Boeing Australia Employee Contracts
The Hon. IAN WEST: My question is addressed to the Minister for Industrial Relations. What action has the Government taken to assist in resolving the long-running Boeing industrial dispute in Williamtown?
The Hon. JOHN DELLA BOSCA: I thank the Hon. Ian West for his question and acknowledge his ongoing interest in this very important matter. The industrial dispute at the Boeing maintenance plant at Williamtown air base near Newcastle has dragged on for more than 160 days. Some 27 aircraft mechanical engineers at the air base have been seeking to negotiate a collective agreement with their employer, Boeing Australia Ltd, which, in turn, simply refuses to participate in the negotiation process. The New South Wales Government is greatly concerned about the inadequacy of current Federal industrial relations arrangements to resolve this matter and the impact on the workers and the families involved. That is why the Iemma Government has stepped in and referred the matter to the New South Wales Industrial Relations Commission under the ministerial reference power of the State Industrial Relations Act. I have asked the New South Wales Industrial Relations Commission to inquire into a number of issues, including the potential economic impact that this dispute is having on the region and the State and the possible health and safety concerns—
The Hon. Robyn Parker: Tell us how many workers are on individual contracts?
The Hon. JOHN DELLA BOSCA: The Hon. Robyn Parker thinks it is good that the company is starving Australian families. I acknowledge that interjection and thank the honourable member. The Hon. Robyn Parker agrees with the Prime Minister and supports Boeing rather than Hunter Valley workers, who are doing the right thing by their families and standing up to that multinational company. We find faults in the law all the time. I have also asked the commission to report on whether it can take any action to assist the parties in resolving this dispute.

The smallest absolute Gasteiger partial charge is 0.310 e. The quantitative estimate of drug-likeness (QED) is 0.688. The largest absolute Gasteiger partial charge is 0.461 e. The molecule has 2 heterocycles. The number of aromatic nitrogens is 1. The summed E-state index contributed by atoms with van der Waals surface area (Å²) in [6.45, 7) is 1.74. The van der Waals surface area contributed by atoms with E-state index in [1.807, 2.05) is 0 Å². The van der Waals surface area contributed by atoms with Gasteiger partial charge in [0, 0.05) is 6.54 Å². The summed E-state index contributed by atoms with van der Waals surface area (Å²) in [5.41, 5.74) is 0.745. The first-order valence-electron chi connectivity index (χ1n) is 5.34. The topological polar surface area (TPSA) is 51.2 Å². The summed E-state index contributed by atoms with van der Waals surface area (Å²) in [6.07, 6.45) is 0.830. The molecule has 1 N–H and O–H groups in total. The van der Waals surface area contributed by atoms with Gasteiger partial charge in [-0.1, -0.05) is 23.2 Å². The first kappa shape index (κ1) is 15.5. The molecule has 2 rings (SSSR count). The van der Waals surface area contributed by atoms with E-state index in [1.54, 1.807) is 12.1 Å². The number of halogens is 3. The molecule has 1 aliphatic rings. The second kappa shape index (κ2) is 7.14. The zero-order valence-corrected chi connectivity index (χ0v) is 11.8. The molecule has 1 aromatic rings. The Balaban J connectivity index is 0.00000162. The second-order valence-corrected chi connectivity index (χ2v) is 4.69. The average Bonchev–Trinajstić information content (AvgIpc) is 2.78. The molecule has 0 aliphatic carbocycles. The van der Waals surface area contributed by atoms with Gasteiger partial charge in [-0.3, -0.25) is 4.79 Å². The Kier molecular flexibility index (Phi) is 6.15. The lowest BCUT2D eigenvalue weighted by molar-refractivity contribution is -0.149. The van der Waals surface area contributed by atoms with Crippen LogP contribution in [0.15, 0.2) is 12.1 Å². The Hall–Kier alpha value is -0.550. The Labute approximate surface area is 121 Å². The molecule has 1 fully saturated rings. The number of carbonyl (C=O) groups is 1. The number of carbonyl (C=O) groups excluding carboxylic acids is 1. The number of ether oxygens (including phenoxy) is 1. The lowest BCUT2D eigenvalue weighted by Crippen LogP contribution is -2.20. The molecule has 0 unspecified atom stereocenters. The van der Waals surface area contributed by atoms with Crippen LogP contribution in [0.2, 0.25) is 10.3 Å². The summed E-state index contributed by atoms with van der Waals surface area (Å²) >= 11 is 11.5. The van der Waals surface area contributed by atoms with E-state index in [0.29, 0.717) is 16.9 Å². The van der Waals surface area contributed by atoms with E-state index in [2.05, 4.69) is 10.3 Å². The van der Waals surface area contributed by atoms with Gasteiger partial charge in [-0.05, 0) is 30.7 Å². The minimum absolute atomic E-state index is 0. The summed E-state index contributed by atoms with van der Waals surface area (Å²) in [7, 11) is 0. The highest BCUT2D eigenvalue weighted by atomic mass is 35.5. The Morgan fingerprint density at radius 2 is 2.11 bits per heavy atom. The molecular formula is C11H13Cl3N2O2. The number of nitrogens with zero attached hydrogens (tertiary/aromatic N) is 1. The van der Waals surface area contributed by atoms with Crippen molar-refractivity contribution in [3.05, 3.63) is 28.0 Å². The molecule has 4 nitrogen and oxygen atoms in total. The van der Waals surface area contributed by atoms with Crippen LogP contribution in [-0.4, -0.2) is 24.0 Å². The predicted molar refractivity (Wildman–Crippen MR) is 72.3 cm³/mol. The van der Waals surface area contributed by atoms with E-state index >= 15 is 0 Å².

The PRESIDENT: Order! I call the Hon. John Ryan to order.
The Hon. JOHN DELLA BOSCA: This step is necessary because of the failure of the Commonwealth Government to resolve this matter. It is a national disgrace and a clear example of how the industrial relations system will be managed under the Howard Government's brave new world of workplace relations: conflict will rule over co-operation, bullying will take the place of negotiation and intimidation will take the place of fairness. But it is a national disgrace that the Boeing company has the unqualified support of the Prime Minister of this country. We could talk about loyalty, treachery and sedition—that is a valid debate. But what about the lack of loyalty, the treachery and the sedition displayed in undermining the working conditions of Australian families in this disgraceful way?
Although it has the power, the Howard Government has consistently refused to intervene in this matter—indeed, it has prevented the Australian Industrial Relations Commission from attempting to resolve the dispute. John Howard has declared that Boeing is "within its rights" and that the dispute "is not the result of an unfair law or perfidy by the company". The Government has actively supported one of the world's largest and most powerful corporations in a one-sided battle with Hunter Valley engineers and their families. This disregard for both the rights of a work force and the principles of conciliation is exactly the sort of industrial belligerence that the Commonwealth is trying to force upon all workplaces through its new legislation.
Australian workers and their families expect protection from such needless conflict and they deserve to have an independent umpire resolve unfair contests. Our work force should have the democratic right to choose to bargain collectively, as it has done for a century. However, seeing the Commonwealth's radical agenda as a green light, Boeing Australia Ltd has decided to deny its work force this fundamental right—which its American workers enjoy. These are the sorts of workplace relations that Mr Howard wants to impose on all Australians.